I've purchased a few of the Lego keychain minifigs. Each time I've bought a new one was to replace the previous one because it had most or all of the paint rubbed off from going in and out of pockets and whatnot.

Here is my most recent example of the wear on my minifig keychain. Worn minifig keychain

You can see that the mouth is almost completely missing.

Is there something that I can do to protect the paint and keep it from rubbing off?

  • 2
    I was going to say don't keep them in the same place as your keys but I realise how stupid that sounds. I'm just curious, do you know what Minifigure it is?
    – Ambo100
    Commented Dec 17, 2014 at 20:13
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    Yep, I have to say I've resigned myself to replacing my keychains every year or so as they tend to lose their hands and printing. Commented Dec 17, 2014 at 22:13
  • I actually lost a hand on this one and then my wife mysteriously found it in the back seat of her car a few months later. It's a shame they have to be replaced instead of just 'retired'. Commented Dec 17, 2014 at 22:26

5 Answers 5


This guide here (off-site backup) in the BrickJournal magazine has a section titled "Step Three: Protecting Your New Figure – Application of a clear top coat". It recommends Future’s floor wax or Badger overcoats and discourages the use of nail polish due to its tendency to yellow when exposed to sunlight.

They suggest applying two layers, each dried with a hair dryer to achieve a smooth, bubble-free surface.

Admittedly, these instructions are for display models, not figures that are going to endure the wear during play or everyday carrying along several keys, but these layers can be reapplied when they are damaged and will protect the figure and its paint while the overcoat is intact.

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    The link is 404 Commented Feb 26, 2021 at 0:07
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    @JonasStein Thanks, I have no idea whether the error is transient or if the site is gone forever, so I have added another link to the same document stored on another site.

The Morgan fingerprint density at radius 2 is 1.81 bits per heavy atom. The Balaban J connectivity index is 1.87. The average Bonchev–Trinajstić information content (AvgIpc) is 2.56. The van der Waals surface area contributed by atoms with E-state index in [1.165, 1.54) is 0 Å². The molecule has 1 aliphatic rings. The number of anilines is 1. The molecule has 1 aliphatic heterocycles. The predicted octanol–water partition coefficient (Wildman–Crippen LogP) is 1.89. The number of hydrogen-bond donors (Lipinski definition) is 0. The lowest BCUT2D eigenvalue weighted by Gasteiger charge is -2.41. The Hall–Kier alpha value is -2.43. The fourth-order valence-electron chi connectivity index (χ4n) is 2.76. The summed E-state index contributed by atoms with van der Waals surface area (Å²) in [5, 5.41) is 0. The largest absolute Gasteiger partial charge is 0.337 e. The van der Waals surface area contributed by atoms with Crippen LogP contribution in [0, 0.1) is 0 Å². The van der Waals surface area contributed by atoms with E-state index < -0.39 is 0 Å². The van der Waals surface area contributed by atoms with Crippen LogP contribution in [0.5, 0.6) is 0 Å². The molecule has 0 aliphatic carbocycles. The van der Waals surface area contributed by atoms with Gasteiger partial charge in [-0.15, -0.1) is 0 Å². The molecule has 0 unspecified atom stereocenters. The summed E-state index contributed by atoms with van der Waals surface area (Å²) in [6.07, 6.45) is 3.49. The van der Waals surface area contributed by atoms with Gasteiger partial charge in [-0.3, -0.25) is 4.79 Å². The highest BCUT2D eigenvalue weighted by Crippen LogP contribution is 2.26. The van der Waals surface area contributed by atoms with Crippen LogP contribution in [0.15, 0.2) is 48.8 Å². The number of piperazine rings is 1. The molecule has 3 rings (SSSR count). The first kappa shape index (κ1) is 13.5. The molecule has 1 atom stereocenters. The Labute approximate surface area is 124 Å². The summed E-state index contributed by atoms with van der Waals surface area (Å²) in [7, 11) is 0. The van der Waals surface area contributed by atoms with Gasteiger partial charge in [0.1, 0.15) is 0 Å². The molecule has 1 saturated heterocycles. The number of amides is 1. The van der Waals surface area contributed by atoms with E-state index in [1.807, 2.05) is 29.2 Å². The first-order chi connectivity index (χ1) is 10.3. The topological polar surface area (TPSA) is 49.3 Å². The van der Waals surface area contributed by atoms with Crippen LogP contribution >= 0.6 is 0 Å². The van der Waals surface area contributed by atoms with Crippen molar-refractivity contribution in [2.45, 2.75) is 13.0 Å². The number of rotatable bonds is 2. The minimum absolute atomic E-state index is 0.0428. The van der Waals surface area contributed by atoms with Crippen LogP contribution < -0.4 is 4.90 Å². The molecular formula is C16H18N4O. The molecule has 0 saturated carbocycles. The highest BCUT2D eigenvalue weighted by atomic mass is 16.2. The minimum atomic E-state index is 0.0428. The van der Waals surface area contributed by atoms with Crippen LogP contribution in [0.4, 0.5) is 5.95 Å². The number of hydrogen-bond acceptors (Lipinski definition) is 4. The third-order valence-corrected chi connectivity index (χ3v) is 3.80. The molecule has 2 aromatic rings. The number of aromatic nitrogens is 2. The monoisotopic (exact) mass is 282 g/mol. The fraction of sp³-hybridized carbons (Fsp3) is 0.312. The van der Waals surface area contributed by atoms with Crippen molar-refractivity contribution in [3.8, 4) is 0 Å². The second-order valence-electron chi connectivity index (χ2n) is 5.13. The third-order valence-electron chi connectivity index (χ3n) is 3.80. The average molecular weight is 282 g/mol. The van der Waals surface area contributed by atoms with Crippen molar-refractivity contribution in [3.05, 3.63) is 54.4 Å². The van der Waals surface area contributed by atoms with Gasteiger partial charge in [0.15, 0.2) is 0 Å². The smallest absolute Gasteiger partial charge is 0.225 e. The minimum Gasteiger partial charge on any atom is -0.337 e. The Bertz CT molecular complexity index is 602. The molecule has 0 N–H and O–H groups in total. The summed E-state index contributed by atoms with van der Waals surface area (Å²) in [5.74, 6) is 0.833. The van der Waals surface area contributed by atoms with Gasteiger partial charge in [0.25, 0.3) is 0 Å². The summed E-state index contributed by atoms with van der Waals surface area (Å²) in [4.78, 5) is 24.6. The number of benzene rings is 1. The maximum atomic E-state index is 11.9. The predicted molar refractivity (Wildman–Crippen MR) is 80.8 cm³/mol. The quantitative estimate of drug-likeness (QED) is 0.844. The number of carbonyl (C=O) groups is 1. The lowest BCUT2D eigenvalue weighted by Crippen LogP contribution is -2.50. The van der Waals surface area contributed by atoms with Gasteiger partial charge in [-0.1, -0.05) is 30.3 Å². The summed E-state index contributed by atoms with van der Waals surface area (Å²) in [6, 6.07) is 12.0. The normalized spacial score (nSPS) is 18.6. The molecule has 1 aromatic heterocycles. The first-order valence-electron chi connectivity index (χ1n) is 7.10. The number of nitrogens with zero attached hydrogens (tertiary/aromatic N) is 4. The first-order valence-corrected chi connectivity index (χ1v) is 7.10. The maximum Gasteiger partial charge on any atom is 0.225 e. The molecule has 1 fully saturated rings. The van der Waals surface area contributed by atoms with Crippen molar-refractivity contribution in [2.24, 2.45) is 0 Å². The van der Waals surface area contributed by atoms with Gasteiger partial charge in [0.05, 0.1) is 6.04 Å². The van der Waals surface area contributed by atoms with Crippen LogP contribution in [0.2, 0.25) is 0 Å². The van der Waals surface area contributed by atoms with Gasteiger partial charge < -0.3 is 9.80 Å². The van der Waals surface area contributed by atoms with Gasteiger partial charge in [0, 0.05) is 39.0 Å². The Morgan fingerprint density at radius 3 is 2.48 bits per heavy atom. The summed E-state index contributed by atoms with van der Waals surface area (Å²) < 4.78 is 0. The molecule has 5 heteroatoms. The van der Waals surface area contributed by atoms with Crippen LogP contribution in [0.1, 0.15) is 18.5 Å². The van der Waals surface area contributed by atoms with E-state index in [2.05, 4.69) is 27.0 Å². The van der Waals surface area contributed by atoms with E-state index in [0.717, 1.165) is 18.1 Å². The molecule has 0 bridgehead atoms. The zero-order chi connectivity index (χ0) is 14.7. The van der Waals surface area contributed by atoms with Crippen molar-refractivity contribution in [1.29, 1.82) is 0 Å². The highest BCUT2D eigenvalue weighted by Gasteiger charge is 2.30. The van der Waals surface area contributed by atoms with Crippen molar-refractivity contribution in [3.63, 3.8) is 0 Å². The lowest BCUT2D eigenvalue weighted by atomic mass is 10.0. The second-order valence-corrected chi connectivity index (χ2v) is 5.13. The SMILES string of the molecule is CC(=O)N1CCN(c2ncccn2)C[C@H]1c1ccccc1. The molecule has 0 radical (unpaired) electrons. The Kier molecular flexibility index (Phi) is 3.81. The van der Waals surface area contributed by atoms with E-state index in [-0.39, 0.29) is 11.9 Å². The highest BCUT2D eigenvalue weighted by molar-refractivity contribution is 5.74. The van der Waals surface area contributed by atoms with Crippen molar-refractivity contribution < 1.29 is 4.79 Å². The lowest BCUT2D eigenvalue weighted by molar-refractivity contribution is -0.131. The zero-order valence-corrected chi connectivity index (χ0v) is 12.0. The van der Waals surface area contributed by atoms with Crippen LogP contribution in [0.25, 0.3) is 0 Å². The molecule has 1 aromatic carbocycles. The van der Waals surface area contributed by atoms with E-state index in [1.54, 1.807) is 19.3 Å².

– zovits
    Commented Feb 26, 2021 at 6:30

zovits recommends not using nail polish. I once had a chipped tile floor that I painted with nail polish. It stayed looking good for over 5 years. This was in a high-traffic part of my kitchen. The polish stayed shiny and prevented the tile from chipping further.

I suspect that a keychain probably isn't going to be sitting in the sun too much, but even so, the ABS plastic will discolour anyway, irrespective of the nail polish.


I would think a clear coat of paint would protect it fairly well, until the clear coat rubs off, so you may need to reapply periodically or apply multiple coats. Just make sure whatever you use is approved for plastics and it should work fine.

A thin coating should still allow most of the joints to work, if that isn't a requirement you could apply a thicker coating of a clear epoxy.

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    Have you tried something like this? I figured this would be the answer but I was hoping to hear something a little more definitive with relation to using on a minifig of some kind. Commented Dec 18, 2014 at 21:45


Here's someone that paints LEGO's. The seal they use should work for you. You should apply more coats for more protection.

How about sealer?

Yes, always. If you spend this much time working on something, you want it to last. Sealer should be the last thing you do to your custom, painted parts before they are complete. I recommend an acrylic matte finish, but some people use gloss for certain things (it is supposed to protect better). I personally don’t want a “shiny” look on finished parts.

Another option is to use a gloss coat, allow to dry, then apply a flat coat for “maximum protection without the shine” (sounds like a commercial!), but I usually just stick with flat sealer only.

  • Tip: You should include the name of the sealer in your answer in case the link ever breaks. Commented Oct 29, 2016 at 0:46

My solution to preserving your LEGO figures graphics would be to use translucent plasti-dip, which is normally used for tools to give them a grip as well as color code them. Assuming, of course, that you're using the figure as a key fob and not actually playing with it.

My first idea was that a clear, squeeze self-sealing coin pouch would work, but couldn't find one, then plasti-dip came to mind.

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